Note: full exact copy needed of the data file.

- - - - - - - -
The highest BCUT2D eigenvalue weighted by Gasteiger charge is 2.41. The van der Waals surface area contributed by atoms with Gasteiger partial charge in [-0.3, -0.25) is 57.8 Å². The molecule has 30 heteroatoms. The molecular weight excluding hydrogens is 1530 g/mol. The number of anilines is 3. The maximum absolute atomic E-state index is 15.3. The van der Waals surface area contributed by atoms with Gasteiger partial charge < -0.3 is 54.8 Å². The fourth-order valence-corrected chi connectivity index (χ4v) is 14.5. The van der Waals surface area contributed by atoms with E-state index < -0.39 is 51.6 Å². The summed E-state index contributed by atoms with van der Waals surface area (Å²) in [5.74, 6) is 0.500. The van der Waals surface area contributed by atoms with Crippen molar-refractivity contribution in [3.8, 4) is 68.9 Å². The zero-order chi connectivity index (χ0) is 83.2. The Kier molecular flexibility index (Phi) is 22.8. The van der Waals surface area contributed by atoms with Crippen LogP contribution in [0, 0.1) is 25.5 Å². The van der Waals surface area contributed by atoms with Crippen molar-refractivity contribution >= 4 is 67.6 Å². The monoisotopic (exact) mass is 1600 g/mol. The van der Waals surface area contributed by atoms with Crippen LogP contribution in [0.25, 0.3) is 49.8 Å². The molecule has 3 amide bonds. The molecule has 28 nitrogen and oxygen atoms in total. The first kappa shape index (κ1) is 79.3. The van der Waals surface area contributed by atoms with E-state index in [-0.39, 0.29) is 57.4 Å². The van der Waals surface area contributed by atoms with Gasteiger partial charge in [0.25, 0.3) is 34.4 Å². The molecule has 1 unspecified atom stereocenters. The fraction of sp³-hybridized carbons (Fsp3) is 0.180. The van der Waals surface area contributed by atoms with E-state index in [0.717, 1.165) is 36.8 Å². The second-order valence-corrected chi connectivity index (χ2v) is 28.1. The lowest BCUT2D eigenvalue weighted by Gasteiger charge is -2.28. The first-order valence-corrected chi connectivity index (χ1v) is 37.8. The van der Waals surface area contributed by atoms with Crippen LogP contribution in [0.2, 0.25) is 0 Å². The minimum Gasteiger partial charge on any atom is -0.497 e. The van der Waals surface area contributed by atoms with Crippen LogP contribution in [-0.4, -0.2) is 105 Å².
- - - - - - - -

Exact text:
The highest BCUT2D eigenvalue weighted by Gasteiger charge is 2.41. The van der Waals surface area contributed by atoms with Gasteiger partial charge in [-0.3, -0.25) is 57.8 Å². The molecule has 30 heteroatoms. The molecular weight excluding hydrogens is 1530 g/mol. The number of anilines is 3. The maximum absolute atomic E-state index is 15.3. The van der Waals surface area contributed by atoms with Gasteiger partial charge < -0.3 is 54.8 Å². The fourth-order valence-corrected chi connectivity index (χ4v) is 14.5. The van der Waals surface area contributed by atoms with E-state index < -0.39 is 51.6 Å². The summed E-state index contributed by atoms with van der Waals surface area (Å²) in [5.74, 6) is 0.500. The van der Waals surface area contributed by atoms with Crippen molar-refractivity contribution in [3.8, 4) is 68.9 Å². The zero-order chi connectivity index (χ0) is 83.2. The Kier molecular flexibility index (Phi) is 22.8. The van der Waals surface area contributed by atoms with Crippen LogP contribution in [0, 0.1) is 25.5 Å². The van der Waals surface area contributed by atoms with Crippen molar-refractivity contribution >= 4 is 67.6 Å². The monoisotopic (exact) mass is 1600 g/mol. The van der Waals surface area contributed by atoms with Crippen LogP contribution in [0.25, 0.3) is 49.8 Å². The molecule has 3 amide bonds. The molecule has 28 nitrogen and oxygen atoms in total. The first kappa shape index (κ1) is 79.3. The van der Waals surface area contributed by atoms with E-state index in [-0.39, 0.29) is 57.4 Å². The van der Waals surface area contributed by atoms with Gasteiger partial charge in [0.25, 0.3) is 34.4 Å². The molecule has 1 unspecified atom stereocenters. The fraction of sp³-hybridized carbons (Fsp3) is 0.180. The van der Waals surface area contributed by atoms with E-state index in [0.717, 1.165) is 36.8 Å². The second-order valence-corrected chi connectivity index (χ2v) is 28.1. The lowest BCUT2D eigenvalue weighted by Gasteiger charge is -2.28. The first-order valence-corrected chi connectivity index (χ1v) is 37.8. The van der Waals surface area contributed by atoms with Crippen LogP contribution in [0.2, 0.25) is 0 Å². The minimum Gasteiger partial charge on any atom is -0.497 e. The van der Waals surface area contributed by atoms with Crippen LogP contribution in [-0.4, -0.2) is 105 Å².